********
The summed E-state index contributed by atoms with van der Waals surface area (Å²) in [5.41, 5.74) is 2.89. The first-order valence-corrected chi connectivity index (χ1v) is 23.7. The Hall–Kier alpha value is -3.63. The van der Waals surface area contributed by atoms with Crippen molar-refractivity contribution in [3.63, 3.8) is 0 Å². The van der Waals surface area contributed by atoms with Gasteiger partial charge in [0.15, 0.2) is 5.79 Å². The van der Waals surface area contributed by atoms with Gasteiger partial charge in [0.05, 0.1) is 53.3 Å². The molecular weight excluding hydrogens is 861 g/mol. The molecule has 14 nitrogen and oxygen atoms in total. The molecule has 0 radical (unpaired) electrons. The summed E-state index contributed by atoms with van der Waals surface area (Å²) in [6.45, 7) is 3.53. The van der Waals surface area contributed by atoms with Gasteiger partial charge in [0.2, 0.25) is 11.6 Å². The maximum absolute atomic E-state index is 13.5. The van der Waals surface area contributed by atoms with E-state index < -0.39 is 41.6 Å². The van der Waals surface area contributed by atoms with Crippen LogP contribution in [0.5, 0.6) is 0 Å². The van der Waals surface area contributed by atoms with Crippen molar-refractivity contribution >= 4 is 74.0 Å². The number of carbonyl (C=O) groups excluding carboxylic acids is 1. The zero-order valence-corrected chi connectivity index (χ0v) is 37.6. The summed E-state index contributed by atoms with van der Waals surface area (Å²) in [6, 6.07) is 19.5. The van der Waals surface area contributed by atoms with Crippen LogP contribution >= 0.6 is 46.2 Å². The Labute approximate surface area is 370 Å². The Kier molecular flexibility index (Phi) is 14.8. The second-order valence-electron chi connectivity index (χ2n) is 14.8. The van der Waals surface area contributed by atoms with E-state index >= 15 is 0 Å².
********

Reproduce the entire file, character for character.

The summed E-state index contributed by atoms with van der Waals surface area (Å²) in [5.41, 5.74) is 2.89. The first-order valence-corrected chi connectivity index (χ1v) is 23.7. The Hall–Kier alpha value is -3.63. The van der Waals surface area contributed by atoms with Crippen molar-refractivity contribution in [3.63, 3.8) is 0 Å². The van der Waals surface area contributed by atoms with Gasteiger partial charge in [0.15, 0.2) is 5.79 Å². The van der Waals surface area contributed by atoms with Gasteiger partial charge in [0.05, 0.1) is 53.3 Å². The molecular weight excluding hydrogens is 861 g/mol. The molecule has 14 nitrogen and oxygen atoms in total. The molecule has 0 radical (unpaired) electrons. The summed E-state index contributed by atoms with van der Waals surface area (Å²) in [6.45, 7) is 3.53. The van der Waals surface area contributed by atoms with Gasteiger partial charge in [0.2, 0.25) is 11.6 Å². The maximum absolute atomic E-state index is 13.5. The van der Waals surface area contributed by atoms with E-state index < -0.39 is 41.6 Å². The van der Waals surface area contributed by atoms with Crippen LogP contribution in [0.5, 0.6) is 0 Å². The van der Waals surface area contributed by atoms with Crippen molar-refractivity contribution >= 4 is 74.0 Å². The number of carbonyl (C=O) groups excluding carboxylic acids is 1. The zero-order valence-corrected chi connectivity index (χ0v) is 37.6. The summed E-state index contributed by atoms with van der Waals surface area (Å²) in [6, 6.07) is 19.5. The van der Waals surface area contributed by atoms with Crippen LogP contribution >= 0.6 is 46.2 Å². The Labute approximate surface area is 370 Å². The Kier molecular flexibility index (Phi) is 14.8. The second-order valence-electron chi connectivity index (χ2n) is 14.8. The van der Waals surface area contributed by atoms with E-state index >= 15 is 0 Å².